Secular Coalition for America (Official)

Information

Secular Coalition for America (Official)

The Secular Coalition for America is an advocacy organization whose purpose is to amplify the diverse and growing voice of the nontheistic community in the United States.

Website: http://secular.org
Location: Washington, D.C.
Members: 376
Latest Activity: Jan 18

Secular Coalition for Arizona Kick-Off a Rousing Success

Secular Coalition for America Needs Your Leadership to Build More State Affiliates

“What an amazing night.”

The positive online comments keep pouring in!
The movement for a saner and more secular America is blazing a historic new trail, a trail that will lead to Secular Coalitions in all 50 states and the District of Columbia by the end of the decade. On October 12, we took the first exciting steps on that trail with the establishment of the Secular Coalition for Arizona, the first Secular Coalition for America State Affiliate.

To read more, click here!

Discussion Forum

Nebraska trying to organise despite wide open distances

Started by James Kz. Last reply by Joan Denoo Jan 19, 2013. 1 Reply

There were several people in Lincoln today meeting about trying to organise a state chapter of the SCA in Nebraska.Organising people over in Omaha and Lincoln (the state capital) is not too hard, the…Continue

Prayer god and Veterans Admin

Started by mike h.. Last reply by James Kz Oct 23, 2012. 3 Replies

Here we go, this may spur a conversation...I am a disabled vet and am offended at constantly hearing "No athiests in foxholes" .....  …Continue

The Good News Club or Truth Seekers Club

Started by Jeff Dempsey. Last reply by James M. Martin Jun 27, 2012. 1 Reply

This organization is a very serious threat to a "Secular Nation."  These people are using our tax dollars to go into school buildings after hours and teach this garbage to our children!  I'm sure…Continue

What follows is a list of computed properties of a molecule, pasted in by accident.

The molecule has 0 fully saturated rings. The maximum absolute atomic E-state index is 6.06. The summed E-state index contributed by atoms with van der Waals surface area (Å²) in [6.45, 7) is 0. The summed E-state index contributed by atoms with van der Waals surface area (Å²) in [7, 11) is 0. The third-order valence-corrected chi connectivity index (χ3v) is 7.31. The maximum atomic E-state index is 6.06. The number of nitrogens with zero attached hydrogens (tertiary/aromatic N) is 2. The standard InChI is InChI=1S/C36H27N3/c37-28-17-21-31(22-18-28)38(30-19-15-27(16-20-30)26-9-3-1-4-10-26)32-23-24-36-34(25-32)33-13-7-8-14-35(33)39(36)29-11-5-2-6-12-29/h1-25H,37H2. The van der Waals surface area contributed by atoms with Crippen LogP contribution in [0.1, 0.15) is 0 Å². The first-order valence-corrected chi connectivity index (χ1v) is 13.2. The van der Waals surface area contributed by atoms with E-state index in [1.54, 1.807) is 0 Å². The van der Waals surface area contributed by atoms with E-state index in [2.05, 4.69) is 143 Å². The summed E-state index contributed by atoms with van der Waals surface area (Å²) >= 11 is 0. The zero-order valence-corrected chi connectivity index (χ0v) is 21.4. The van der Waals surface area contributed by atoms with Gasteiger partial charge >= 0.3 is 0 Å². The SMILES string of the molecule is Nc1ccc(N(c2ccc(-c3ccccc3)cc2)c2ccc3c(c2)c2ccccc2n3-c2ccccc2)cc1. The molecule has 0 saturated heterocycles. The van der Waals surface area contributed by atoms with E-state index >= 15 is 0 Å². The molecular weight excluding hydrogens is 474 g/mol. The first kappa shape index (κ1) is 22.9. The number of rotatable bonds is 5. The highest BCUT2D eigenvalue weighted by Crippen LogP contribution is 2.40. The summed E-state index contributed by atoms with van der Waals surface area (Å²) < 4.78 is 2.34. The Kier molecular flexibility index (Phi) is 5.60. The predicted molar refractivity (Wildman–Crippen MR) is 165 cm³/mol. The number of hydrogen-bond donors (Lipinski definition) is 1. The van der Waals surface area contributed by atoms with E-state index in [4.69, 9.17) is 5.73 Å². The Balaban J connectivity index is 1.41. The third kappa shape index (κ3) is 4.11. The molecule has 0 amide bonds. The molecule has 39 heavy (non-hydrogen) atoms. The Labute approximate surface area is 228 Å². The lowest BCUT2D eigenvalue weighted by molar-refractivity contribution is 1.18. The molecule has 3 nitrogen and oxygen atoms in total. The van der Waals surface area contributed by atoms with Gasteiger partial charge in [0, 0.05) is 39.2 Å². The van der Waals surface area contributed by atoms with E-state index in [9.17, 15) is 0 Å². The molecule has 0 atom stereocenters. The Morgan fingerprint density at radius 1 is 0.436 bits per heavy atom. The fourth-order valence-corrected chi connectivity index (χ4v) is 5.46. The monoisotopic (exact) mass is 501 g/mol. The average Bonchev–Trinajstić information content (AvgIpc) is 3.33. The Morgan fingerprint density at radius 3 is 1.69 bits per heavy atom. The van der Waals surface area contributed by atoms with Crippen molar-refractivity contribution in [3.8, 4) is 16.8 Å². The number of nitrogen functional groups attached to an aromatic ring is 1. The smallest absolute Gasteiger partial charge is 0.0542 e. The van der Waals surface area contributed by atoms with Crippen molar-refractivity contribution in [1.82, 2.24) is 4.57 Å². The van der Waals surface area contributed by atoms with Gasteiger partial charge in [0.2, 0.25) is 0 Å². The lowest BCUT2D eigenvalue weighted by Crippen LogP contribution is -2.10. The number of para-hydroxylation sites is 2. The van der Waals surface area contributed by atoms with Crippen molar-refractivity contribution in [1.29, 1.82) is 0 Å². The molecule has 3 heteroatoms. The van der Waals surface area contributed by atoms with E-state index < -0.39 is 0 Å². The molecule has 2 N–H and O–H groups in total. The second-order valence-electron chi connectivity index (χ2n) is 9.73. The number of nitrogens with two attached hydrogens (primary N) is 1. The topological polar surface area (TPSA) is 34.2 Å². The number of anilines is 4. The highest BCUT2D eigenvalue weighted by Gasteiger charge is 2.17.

Tags: State, &, Church, of, Seperation

Launching A Campaign Against My City To Stop Prayer Before Council Meetings

Started by Jeff Dempsey. Last reply by Jeff Dempsey Jun 17, 2012. 5 Replies

I live in Southern, Ohio and the Bible-Belt runs strong through the hills in our community.  I frequent many city council meetings because of the corruption that has been within our tiny city for…Continue

Tags: State, and, Church, of, Seperation

Secular Coalition Latest News

5 Books All Atheists and Other Outsiders Should Read

Each of the books below changed my worldview and my way of thinking to varying degrees. They are listed in the order I read them — and all but the last I read before the age of 20, when most of us are probably more open to learning about and considering new ideas. 

download (6) 1. The Bible by authors unknown

I “knew” as a trusting child that the Bible was God’s word, and consequently the most important book in the world. I learned Hebrew in my Orthodox school by reading the Hebrew Bible (which we called Torah). We were praised for our ability to read fluently and follow rituals, but not so much for understanding what we were reading. Later we learned to translate and to converse in Hebrew. And, thankfully, my best Hebrew teachers encouraged us to question. And unlike Ken Ham, I found no answers in Genesis.

Teachers in my public school in the 1950s used to start the morning by reading biblical passages. One passage from 1 Corinthian 13:11 captured my evolving views about the Bible: “When I was a child, I spoke as a child, I understood as a child, I thought as a child; but when I became a man, I put away childish things.”Long before Judy Collins had any hit songs, I could say: I’ve looked at Torah from both sides now, from Orthodox Jew and atheist, too. But it’s Torah’s illusion I recall. I really don’t know Torah at all.